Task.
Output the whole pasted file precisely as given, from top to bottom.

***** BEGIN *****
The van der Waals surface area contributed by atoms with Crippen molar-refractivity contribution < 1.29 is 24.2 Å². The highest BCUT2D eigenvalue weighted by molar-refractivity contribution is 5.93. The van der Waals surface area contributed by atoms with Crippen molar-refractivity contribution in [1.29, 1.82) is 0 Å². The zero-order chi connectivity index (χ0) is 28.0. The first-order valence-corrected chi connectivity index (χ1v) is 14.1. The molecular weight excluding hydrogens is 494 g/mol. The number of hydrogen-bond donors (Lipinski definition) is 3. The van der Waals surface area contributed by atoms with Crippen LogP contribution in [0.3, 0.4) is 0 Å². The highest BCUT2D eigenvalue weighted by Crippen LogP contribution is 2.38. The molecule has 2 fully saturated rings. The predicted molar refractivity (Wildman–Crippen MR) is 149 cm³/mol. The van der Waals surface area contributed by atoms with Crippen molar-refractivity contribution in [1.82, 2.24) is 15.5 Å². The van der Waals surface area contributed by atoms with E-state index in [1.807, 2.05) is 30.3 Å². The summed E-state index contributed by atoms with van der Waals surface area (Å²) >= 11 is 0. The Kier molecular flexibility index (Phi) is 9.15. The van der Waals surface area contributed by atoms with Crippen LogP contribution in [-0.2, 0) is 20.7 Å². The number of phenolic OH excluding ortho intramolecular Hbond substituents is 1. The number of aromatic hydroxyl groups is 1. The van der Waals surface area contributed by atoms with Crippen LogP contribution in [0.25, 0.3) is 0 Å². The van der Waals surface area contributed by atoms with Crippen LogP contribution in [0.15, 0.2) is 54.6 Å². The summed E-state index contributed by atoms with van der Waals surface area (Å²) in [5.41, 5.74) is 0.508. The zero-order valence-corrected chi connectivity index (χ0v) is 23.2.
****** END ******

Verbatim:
The van der Waals surface area contributed by atoms with Crippen molar-refractivity contribution < 1.29 is 24.2 Å². The highest BCUT2D eigenvalue weighted by molar-refractivity contribution is 5.93. The van der Waals surface area contributed by atoms with Crippen molar-refractivity contribution in [1.29, 1.82) is 0 Å². The zero-order chi connectivity index (χ0) is 28.0. The first-order valence-corrected chi connectivity index (χ1v) is 14.1. The molecular weight excluding hydrogens is 494 g/mol. The number of hydrogen-bond donors (Lipinski definition) is 3. The van der Waals surface area contributed by atoms with Crippen LogP contribution in [0.3, 0.4) is 0 Å². The highest BCUT2D eigenvalue weighted by Crippen LogP contribution is 2.38. The molecule has 2 fully saturated rings. The predicted molar refractivity (Wildman–Crippen MR) is 149 cm³/mol. The van der Waals surface area contributed by atoms with Crippen molar-refractivity contribution in [1.82, 2.24) is 15.5 Å². The van der Waals surface area contributed by atoms with E-state index in [1.807, 2.05) is 30.3 Å². The summed E-state index contributed by atoms with van der Waals surface area (Å²) >= 11 is 0. The Kier molecular flexibility index (Phi) is 9.15. The van der Waals surface area contributed by atoms with Crippen LogP contribution in [-0.2, 0) is 20.7 Å². The number of phenolic OH excluding ortho intramolecular Hbond substituents is 1. The number of aromatic hydroxyl groups is 1. The van der Waals surface area contributed by atoms with Crippen LogP contribution in [0.25, 0.3) is 0 Å². The van der Waals surface area contributed by atoms with Crippen LogP contribution in [0.15, 0.2) is 54.6 Å². The summed E-state index contributed by atoms with van der Waals surface area (Å²) in [5.41, 5.74) is 0.508. The zero-order valence-corrected chi connectivity index (χ0v) is 23.2.